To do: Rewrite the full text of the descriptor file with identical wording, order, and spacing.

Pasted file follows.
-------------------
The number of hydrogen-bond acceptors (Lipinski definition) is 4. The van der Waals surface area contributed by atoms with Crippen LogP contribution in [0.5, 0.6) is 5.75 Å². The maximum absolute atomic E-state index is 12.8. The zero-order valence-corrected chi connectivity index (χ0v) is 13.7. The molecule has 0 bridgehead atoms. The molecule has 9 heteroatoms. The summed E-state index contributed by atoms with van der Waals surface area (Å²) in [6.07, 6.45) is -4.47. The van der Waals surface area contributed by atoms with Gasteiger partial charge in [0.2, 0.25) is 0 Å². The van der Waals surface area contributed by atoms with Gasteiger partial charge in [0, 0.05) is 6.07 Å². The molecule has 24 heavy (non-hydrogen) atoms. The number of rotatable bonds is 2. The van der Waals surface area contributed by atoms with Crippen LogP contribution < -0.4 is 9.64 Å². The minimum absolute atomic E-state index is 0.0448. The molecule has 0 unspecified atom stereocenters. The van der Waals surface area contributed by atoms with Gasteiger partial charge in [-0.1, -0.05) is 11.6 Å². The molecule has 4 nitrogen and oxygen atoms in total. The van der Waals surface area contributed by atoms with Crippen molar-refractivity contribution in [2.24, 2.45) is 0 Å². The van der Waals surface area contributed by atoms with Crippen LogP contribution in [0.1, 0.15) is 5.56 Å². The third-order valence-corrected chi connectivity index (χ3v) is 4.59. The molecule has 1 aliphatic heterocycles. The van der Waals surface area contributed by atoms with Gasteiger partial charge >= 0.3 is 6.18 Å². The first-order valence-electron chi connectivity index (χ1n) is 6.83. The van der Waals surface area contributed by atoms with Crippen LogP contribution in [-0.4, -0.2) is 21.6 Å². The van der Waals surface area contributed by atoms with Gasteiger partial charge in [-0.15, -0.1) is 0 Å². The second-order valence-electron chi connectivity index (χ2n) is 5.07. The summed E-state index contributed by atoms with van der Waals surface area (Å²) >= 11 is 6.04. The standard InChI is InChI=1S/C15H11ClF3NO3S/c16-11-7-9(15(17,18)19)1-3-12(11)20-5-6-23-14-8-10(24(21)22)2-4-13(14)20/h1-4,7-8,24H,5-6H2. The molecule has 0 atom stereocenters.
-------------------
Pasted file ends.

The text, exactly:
The number of hydrogen-bond acceptors (Lipinski definition) is 4. The van der Waals surface area contributed by atoms with Crippen LogP contribution in [0.5, 0.6) is 5.75 Å². The maximum absolute atomic E-state index is 12.8. The zero-order valence-corrected chi connectivity index (χ0v) is 13.7. The molecule has 0 bridgehead atoms. The molecule has 9 heteroatoms. The summed E-state index contributed by atoms with van der Waals surface area (Å²) in [6.07, 6.45) is -4.47. The van der Waals surface area contributed by atoms with Gasteiger partial charge in [0.2, 0.25) is 0 Å². The van der Waals surface area contributed by atoms with Gasteiger partial charge in [0, 0.05) is 6.07 Å². The molecule has 24 heavy (non-hydrogen) atoms. The number of rotatable bonds is 2. The van der Waals surface area contributed by atoms with Crippen LogP contribution < -0.4 is 9.64 Å². The minimum absolute atomic E-state index is 0.0448. The molecule has 0 unspecified atom stereocenters. The van der Waals surface area contributed by atoms with Gasteiger partial charge in [-0.1, -0.05) is 11.6 Å². The molecule has 4 nitrogen and oxygen atoms in total. The van der Waals surface area contributed by atoms with Crippen molar-refractivity contribution in [2.24, 2.45) is 0 Å². The van der Waals surface area contributed by atoms with Crippen LogP contribution in [0.1, 0.15) is 5.56 Å². The third-order valence-corrected chi connectivity index (χ3v) is 4.59. The molecule has 1 aliphatic heterocycles. The van der Waals surface area contributed by atoms with Gasteiger partial charge >= 0.3 is 6.18 Å². The first-order valence-electron chi connectivity index (χ1n) is 6.83. The van der Waals surface area contributed by atoms with Crippen LogP contribution in [-0.4, -0.2) is 21.6 Å². The van der Waals surface area contributed by atoms with Gasteiger partial charge in [-0.15, -0.1) is 0 Å². The second-order valence-electron chi connectivity index (χ2n) is 5.07. The summed E-state index contributed by atoms with van der Waals surface area (Å²) >= 11 is 6.04. The standard InChI is InChI=1S/C15H11ClF3NO3S/c16-11-7-9(15(17,18)19)1-3-12(11)20-5-6-23-14-8-10(24(21)22)2-4-13(14)20/h1-4,7-8,24H,5-6H2. The molecule has 0 atom stereocenters.